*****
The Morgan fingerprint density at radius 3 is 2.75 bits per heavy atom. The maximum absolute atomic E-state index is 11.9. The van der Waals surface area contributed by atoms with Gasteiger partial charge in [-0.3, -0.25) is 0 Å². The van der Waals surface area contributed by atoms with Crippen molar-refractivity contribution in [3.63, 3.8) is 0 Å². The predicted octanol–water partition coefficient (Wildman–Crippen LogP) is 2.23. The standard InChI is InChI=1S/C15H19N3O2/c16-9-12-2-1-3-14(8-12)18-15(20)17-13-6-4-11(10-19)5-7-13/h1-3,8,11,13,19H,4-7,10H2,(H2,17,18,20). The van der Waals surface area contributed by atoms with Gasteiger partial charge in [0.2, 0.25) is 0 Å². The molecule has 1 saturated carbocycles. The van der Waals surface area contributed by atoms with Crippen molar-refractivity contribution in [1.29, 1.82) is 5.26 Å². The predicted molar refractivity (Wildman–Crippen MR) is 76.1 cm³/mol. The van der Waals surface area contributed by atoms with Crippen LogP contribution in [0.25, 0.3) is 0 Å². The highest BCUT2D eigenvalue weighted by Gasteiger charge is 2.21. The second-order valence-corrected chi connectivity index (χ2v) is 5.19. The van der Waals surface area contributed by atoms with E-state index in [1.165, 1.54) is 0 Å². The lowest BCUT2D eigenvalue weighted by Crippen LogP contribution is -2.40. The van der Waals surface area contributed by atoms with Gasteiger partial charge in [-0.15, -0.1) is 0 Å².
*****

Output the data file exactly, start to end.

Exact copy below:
The Morgan fingerprint density at radius 3 is 2.75 bits per heavy atom. The maximum absolute atomic E-state index is 11.9. The van der Waals surface area contributed by atoms with Gasteiger partial charge in [-0.3, -0.25) is 0 Å². The van der Waals surface area contributed by atoms with Crippen molar-refractivity contribution in [3.63, 3.8) is 0 Å². The predicted octanol–water partition coefficient (Wildman–Crippen LogP) is 2.23. The standard InChI is InChI=1S/C15H19N3O2/c16-9-12-2-1-3-14(8-12)18-15(20)17-13-6-4-11(10-19)5-7-13/h1-3,8,11,13,19H,4-7,10H2,(H2,17,18,20). The van der Waals surface area contributed by atoms with Gasteiger partial charge in [0.2, 0.25) is 0 Å². The molecule has 1 saturated carbocycles. The van der Waals surface area contributed by atoms with Crippen molar-refractivity contribution in [1.29, 1.82) is 5.26 Å². The predicted molar refractivity (Wildman–Crippen MR) is 76.1 cm³/mol. The van der Waals surface area contributed by atoms with Crippen LogP contribution in [0.25, 0.3) is 0 Å². The highest BCUT2D eigenvalue weighted by Gasteiger charge is 2.21. The second-order valence-corrected chi connectivity index (χ2v) is 5.19. The van der Waals surface area contributed by atoms with E-state index in [1.165, 1.54) is 0 Å². The lowest BCUT2D eigenvalue weighted by Crippen LogP contribution is -2.40. The van der Waals surface area contributed by atoms with Gasteiger partial charge in [-0.15, -0.1) is 0 Å².